Paul Hart on ...

[Managing Forest]      [Anderlecht]      [Financial Problems]      [Jenas]      [Bart-Williams]      [Summerbee]      [The Future]


The following is a short series of interviews with Paul Hart based on two longer sessions we had with him.
The first session took place in November 2001, only a few days before Forest's financial problems became apparent to the world with the suspension of their shares. The second session took place on February 28 2002.

... On Managing Nottingham Forest

On Thursday July 12 2001, after the sudden - but not unexpected - departure of David Platt to the England U21 job, Paul Hart was announced as the new manager of Nottingham Forest. The appointment was a popular choice with the fans.

At the time of his appointment he was the much respected director of Forest's highly successful youth academy and a lot of fans felt it was time he took his turn at the head of the first team.

The press speculation regarding David Platt's move to the England U21 camp had never ceased over the summer. It became so intense towards the end that, despite denials from all parties, it was obvious something was about to happen.

When it did happen, did Paul Hart expect to be offered the job?

"I don't know about expecting to be offered the job," he replies.

"But I would have been very disappointed if I hadn't been asked, because, without wishing to sound arrogant, I probably should have had a chance 2 years ago.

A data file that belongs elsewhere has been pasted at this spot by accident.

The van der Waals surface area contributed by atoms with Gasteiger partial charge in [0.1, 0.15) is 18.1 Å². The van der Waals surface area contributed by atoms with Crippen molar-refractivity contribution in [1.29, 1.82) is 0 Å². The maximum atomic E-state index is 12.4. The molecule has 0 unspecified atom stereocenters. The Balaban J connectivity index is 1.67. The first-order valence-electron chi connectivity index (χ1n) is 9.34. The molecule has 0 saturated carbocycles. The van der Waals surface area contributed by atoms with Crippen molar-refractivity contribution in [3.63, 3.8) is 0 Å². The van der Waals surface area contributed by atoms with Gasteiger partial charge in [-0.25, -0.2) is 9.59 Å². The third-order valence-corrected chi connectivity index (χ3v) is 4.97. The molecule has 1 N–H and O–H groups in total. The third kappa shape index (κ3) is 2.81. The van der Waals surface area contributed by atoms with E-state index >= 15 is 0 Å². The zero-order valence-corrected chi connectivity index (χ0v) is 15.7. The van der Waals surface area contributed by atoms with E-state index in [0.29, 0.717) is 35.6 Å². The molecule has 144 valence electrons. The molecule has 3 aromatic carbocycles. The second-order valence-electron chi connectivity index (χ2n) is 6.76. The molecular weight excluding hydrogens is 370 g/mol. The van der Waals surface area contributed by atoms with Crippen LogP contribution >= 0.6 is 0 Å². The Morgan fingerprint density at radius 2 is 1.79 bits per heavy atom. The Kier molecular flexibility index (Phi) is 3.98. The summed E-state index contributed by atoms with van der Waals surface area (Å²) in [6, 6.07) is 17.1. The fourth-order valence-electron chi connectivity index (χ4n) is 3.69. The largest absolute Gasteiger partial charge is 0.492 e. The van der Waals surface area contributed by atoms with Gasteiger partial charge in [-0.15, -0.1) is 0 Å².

"From my point of view I think life would have been a lot easier then as we were in a much better financial state than we are now.

"I've taken on a difficult job at what I think is the best football club in the country at possibly the worst time."

Had Paul been offered the job two years ago he would indeed have found things very different to today. The club, despite just being relegated from the Premiership, was in a much better financial state and Paul could have found himself with a budget of between £10 -15 million to spend on the squad.

"Well there's no doubt the money would have been nice,"
he says, with a broad smile.

"A sum of £10 million is a great figure but who's to say I would have spent it anyway? The truth is, right now I would settle for getting the bank off our backs."

Indeed, Forest's financial problems have been well publicised since the start of the season, with Paul Hart taking the extraordinary step of putting the whole squad up for sale in a bid to reduce the ever-increasing overdraft.

"Well the only thing I did out of the ordinary there is to tell the truth," he continues.

"And the truth is most squads are up for sale. Any club will listen to any realistic offer for any of their players. Whether they accept it is a different matter. We are no different - I'm very happy to be the manager of Nottingham Forest and when I accepted the job I was well aware of the problems I would face."